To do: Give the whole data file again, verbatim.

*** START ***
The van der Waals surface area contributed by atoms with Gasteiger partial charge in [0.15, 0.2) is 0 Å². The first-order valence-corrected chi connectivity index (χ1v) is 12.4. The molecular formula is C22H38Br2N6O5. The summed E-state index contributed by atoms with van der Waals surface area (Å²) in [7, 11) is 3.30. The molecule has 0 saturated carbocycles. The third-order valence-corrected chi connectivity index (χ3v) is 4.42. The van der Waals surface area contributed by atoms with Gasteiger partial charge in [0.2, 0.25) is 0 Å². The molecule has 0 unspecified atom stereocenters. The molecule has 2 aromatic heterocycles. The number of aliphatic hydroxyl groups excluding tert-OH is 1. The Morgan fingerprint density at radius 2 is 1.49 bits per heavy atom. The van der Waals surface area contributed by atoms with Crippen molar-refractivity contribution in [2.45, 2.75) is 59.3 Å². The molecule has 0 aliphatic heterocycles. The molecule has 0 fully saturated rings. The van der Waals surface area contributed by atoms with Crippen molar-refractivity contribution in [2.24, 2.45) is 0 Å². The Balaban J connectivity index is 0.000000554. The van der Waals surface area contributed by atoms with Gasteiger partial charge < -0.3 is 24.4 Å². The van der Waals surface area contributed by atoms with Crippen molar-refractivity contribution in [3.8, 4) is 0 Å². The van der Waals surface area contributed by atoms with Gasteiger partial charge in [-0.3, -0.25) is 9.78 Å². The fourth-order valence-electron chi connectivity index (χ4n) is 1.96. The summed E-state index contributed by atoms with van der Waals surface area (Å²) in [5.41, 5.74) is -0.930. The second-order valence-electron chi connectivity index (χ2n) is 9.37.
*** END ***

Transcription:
The van der Waals surface area contributed by atoms with Gasteiger partial charge in [0.15, 0.2) is 0 Å². The first-order valence-corrected chi connectivity index (χ1v) is 12.4. The molecular formula is C22H38Br2N6O5. The summed E-state index contributed by atoms with van der Waals surface area (Å²) in [7, 11) is 3.30. The molecule has 0 saturated carbocycles. The third-order valence-corrected chi connectivity index (χ3v) is 4.42. The van der Waals surface area contributed by atoms with Gasteiger partial charge in [0.2, 0.25) is 0 Å². The molecule has 0 unspecified atom stereocenters. The molecule has 2 aromatic heterocycles. The number of aliphatic hydroxyl groups excluding tert-OH is 1. The Morgan fingerprint density at radius 2 is 1.49 bits per heavy atom. The van der Waals surface area contributed by atoms with Crippen molar-refractivity contribution in [2.45, 2.75) is 59.3 Å². The molecule has 0 aliphatic heterocycles. The molecule has 0 fully saturated rings. The van der Waals surface area contributed by atoms with Crippen molar-refractivity contribution in [2.24, 2.45) is 0 Å². The Balaban J connectivity index is 0.000000554. The van der Waals surface area contributed by atoms with Gasteiger partial charge < -0.3 is 24.4 Å². The van der Waals surface area contributed by atoms with Crippen molar-refractivity contribution in [3.8, 4) is 0 Å². The van der Waals surface area contributed by atoms with Gasteiger partial charge in [-0.3, -0.25) is 9.78 Å². The fourth-order valence-electron chi connectivity index (χ4n) is 1.96. The summed E-state index contributed by atoms with van der Waals surface area (Å²) in [5.41, 5.74) is -0.930. The second-order valence-electron chi connectivity index (χ2n) is 9.37.